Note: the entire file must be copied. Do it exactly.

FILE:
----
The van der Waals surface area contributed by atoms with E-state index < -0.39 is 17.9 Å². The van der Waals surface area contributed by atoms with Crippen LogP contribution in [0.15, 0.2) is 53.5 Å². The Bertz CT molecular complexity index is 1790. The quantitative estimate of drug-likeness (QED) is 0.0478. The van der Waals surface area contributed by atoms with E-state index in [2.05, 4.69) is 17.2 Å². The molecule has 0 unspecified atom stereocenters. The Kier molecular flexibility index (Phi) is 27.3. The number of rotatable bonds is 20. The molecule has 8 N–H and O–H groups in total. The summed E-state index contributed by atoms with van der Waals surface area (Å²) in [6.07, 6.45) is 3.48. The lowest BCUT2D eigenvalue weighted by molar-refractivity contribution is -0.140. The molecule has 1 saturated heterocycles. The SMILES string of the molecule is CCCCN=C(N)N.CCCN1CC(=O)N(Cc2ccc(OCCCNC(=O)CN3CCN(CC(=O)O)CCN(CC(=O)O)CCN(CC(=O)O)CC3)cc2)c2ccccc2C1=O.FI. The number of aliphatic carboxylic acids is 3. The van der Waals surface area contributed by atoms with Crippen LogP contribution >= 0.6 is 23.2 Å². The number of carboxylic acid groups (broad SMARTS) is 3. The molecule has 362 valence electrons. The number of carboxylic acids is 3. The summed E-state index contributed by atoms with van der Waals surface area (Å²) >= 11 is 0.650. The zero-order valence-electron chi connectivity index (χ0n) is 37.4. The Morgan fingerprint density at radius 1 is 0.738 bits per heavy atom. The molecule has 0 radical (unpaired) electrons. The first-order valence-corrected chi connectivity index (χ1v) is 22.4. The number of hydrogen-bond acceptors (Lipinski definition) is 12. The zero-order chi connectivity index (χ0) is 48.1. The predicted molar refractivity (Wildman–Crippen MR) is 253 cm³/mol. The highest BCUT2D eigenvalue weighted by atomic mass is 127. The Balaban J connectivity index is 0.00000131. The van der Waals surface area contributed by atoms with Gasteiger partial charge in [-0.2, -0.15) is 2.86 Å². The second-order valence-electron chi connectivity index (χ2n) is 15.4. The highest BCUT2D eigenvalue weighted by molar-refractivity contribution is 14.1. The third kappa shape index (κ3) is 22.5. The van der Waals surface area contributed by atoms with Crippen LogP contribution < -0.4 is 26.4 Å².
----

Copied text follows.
The van der Waals surface area contributed by atoms with E-state index < -0.39 is 17.9 Å². The van der Waals surface area contributed by atoms with Crippen LogP contribution in [0.15, 0.2) is 53.5 Å². The Bertz CT molecular complexity index is 1790. The quantitative estimate of drug-likeness (QED) is 0.0478. The van der Waals surface area contributed by atoms with E-state index in [2.05, 4.69) is 17.2 Å². The molecule has 0 unspecified atom stereocenters. The Kier molecular flexibility index (Phi) is 27.3. The number of rotatable bonds is 20. The molecule has 8 N–H and O–H groups in total. The summed E-state index contributed by atoms with van der Waals surface area (Å²) in [6.07, 6.45) is 3.48. The lowest BCUT2D eigenvalue weighted by molar-refractivity contribution is -0.140. The molecule has 1 saturated heterocycles. The SMILES string of the molecule is CCCCN=C(N)N.CCCN1CC(=O)N(Cc2ccc(OCCCNC(=O)CN3CCN(CC(=O)O)CCN(CC(=O)O)CCN(CC(=O)O)CC3)cc2)c2ccccc2C1=O.FI. The number of aliphatic carboxylic acids is 3. The van der Waals surface area contributed by atoms with Crippen LogP contribution >= 0.6 is 23.2 Å². The number of carboxylic acid groups (broad SMARTS) is 3. The molecule has 362 valence electrons. The number of carboxylic acids is 3. The summed E-state index contributed by atoms with van der Waals surface area (Å²) >= 11 is 0.650. The zero-order valence-electron chi connectivity index (χ0n) is 37.4. The Morgan fingerprint density at radius 1 is 0.738 bits per heavy atom. The molecule has 0 radical (unpaired) electrons. The first-order valence-corrected chi connectivity index (χ1v) is 22.4. The number of hydrogen-bond acceptors (Lipinski definition) is 12. The zero-order chi connectivity index (χ0) is 48.1. The predicted molar refractivity (Wildman–Crippen MR) is 253 cm³/mol. The highest BCUT2D eigenvalue weighted by atomic mass is 127. The Balaban J connectivity index is 0.00000131. The van der Waals surface area contributed by atoms with Gasteiger partial charge in [-0.2, -0.15) is 2.86 Å². The second-order valence-electron chi connectivity index (χ2n) is 15.4. The highest BCUT2D eigenvalue weighted by molar-refractivity contribution is 14.1. The third kappa shape index (κ3) is 22.5. The van der Waals surface area contributed by atoms with Crippen LogP contribution < -0.4 is 26.4 Å².